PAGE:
3) To determine the dynamics of any relationship between FGF23, the vitamin D metabolome and critical illness. We will assess sequential changes in the relationship between FGF23 and the VD metabolome in patients from the VITDALIZE UK trial, and whether FGF23 levels determine the success of VD replacement

Our research group is based within the newly built Queen Elizabeth Hospital in a state of the art clinical research/laboratory facility. Working with University Hospitals Birmingham, we have unique access and capacity to recruit and study critically ill patients, with laboratories directly adjacent to the largest dedicated ICU in Europe. Using the skills of our multi-disciplinary team, including basic scientists, doctors, nurses, allied health care professionals and physiologists, we are working together to better understand underlying disease mechanisms.

The student will receive support from post docs and technicians within the group to help them achieve their goals- our group has a very collaborative ethos. The student will be encouraged to present data at national/international meetings. Students from our lab have been very successful winning prizes at national and international conferences, including; British thoracic society, Europe a thoracic society conference and American thoracic society scientific meeting.

Person Specification
Applicants should have a strong background in laboratory research, and ideally a background in macrophage biology, inflammation and murine studies. They should have a commitment to research in Inflammation biology and hold or realistically expect to obtain at least an Upper Second Class Honours Degree in Medical Sciences or Inflammation or Immunology.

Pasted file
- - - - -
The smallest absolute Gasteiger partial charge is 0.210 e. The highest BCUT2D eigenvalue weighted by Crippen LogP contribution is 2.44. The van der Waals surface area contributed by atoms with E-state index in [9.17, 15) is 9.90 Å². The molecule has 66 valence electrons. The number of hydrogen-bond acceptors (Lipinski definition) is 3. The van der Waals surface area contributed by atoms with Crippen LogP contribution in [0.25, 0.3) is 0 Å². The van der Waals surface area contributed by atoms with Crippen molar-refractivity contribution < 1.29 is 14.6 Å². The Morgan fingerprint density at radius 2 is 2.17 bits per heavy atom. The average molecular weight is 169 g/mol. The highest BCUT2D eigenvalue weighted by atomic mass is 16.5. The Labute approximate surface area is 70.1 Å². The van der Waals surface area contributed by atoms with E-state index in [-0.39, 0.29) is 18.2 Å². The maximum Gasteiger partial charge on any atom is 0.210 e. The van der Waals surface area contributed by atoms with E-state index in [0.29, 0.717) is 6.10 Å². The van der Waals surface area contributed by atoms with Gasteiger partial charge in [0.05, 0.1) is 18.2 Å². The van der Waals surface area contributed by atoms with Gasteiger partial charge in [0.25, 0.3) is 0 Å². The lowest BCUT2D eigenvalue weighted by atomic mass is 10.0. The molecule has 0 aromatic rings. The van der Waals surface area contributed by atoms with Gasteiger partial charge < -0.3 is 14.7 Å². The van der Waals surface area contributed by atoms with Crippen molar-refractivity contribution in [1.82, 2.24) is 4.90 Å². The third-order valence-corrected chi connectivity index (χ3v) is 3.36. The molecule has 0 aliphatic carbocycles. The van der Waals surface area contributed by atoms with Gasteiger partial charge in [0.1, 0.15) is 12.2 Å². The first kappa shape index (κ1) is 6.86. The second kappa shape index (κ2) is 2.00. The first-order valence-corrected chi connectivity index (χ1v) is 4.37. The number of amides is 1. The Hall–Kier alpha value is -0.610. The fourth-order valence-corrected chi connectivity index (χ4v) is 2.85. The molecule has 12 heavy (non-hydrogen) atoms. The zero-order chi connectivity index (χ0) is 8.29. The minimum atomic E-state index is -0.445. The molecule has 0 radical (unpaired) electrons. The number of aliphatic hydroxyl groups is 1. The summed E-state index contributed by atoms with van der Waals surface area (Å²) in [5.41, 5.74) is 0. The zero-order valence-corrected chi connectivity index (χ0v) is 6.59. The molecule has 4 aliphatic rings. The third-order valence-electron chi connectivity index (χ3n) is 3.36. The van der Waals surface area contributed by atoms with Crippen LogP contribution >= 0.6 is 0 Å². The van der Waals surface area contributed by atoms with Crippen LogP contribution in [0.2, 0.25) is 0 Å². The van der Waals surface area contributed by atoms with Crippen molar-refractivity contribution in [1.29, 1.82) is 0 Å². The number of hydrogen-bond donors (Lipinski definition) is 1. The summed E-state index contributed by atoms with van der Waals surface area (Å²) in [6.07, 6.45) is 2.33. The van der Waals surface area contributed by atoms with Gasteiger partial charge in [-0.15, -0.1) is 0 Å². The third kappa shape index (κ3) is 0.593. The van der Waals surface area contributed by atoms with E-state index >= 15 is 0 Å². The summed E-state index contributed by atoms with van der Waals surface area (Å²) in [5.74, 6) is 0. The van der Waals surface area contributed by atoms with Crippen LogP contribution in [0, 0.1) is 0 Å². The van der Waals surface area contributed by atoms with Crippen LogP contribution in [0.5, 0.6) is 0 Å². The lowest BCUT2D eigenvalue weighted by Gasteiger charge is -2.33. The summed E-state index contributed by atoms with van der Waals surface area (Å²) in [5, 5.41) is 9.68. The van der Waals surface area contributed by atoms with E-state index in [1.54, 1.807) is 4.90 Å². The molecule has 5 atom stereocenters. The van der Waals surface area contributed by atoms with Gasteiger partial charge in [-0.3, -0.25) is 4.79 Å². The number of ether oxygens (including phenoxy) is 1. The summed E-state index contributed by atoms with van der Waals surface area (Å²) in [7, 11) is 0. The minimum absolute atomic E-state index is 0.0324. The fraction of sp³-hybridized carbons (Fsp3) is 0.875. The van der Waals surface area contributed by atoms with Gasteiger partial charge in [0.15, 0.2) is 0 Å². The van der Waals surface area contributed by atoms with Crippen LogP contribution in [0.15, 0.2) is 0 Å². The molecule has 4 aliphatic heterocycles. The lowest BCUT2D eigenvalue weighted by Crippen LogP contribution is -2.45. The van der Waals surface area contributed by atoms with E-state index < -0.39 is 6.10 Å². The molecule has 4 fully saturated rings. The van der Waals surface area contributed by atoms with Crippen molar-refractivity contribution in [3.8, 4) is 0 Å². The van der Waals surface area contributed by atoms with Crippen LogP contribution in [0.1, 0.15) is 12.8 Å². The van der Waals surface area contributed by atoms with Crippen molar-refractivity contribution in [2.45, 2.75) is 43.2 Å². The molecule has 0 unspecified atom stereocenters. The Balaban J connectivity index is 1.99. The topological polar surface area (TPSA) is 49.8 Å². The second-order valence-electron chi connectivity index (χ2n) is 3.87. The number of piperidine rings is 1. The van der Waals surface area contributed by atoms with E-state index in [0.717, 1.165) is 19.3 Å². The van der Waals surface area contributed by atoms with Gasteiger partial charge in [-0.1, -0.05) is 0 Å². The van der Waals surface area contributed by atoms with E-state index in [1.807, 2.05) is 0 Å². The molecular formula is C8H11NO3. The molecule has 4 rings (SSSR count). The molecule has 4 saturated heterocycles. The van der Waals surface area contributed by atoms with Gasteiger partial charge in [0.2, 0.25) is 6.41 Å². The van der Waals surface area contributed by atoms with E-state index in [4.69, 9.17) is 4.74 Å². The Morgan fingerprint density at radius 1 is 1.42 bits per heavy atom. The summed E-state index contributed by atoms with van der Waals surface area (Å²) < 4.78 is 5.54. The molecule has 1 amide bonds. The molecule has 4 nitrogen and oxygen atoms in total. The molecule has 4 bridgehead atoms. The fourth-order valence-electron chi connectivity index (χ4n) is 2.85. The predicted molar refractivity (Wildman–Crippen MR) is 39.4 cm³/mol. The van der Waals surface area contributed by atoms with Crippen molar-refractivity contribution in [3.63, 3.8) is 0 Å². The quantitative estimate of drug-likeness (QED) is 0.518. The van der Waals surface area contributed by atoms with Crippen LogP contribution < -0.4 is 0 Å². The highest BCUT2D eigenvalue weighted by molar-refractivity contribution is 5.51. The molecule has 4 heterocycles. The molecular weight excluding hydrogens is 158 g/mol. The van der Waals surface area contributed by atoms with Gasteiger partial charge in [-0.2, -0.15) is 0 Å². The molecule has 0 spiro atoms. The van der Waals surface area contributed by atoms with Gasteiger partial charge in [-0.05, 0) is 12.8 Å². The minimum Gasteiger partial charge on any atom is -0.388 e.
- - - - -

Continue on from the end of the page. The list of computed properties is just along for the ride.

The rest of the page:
How to apply

Informal enquiries should be directed to Dr Dhruv Parekh

Applications should be directed to Dr Dhruv Parekh (email ).
To apply, please send:
• A detailed CV, including your nationality and country of birth;
• Names and addresses of two referees;
• A covering letter highlighting your research experience/capabilities;
• Copies of your degree certificates with transcripts;
• Evidence of your proficiency in the English language, if applicable.

Funding Notes

This 3.5 year programme is funded by The Lorna & Yuti Chernajovsky Biomedical Research Foundation – the scholarship will cover PhD Stipend (as defined by UKRI), consumables and PhD fees for 3.5 years.


Azoulay E, Vincent JL, Angus DC, et al. Recovery after critical illness: putting the puzzle together-a consensus of 29. Crit Care 2017;21:296.
Martin A, Quarles LD. Evidence for FGF23 involvement in a bone-kidney axis regulating bone mineralization and systemic phosphate and vitamin D homeostasis. Adv Exp Med Biol 2012;728:65-83.
Francis C, David V. Inflammation regulates fibroblast growth factor 23 production. Curr Opin Nephrol Hypertens 2016;25:325-32.
Babitt JL, Sitara D. Crosstalk between fibroblast growth factor 23, iron, erythropoietin, and inflammation in kidney disease. Curr Opin Nephrol Hypertens 2019;28:304-10.
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Shimada T, Kakitani M, Yamazaki Y, et al. Targeted ablation of Fgf23 demonstrates an essential physiological role of FGF23 in phosphate and vitamin D metabolism. J Clin Invest 2004;113:561-8.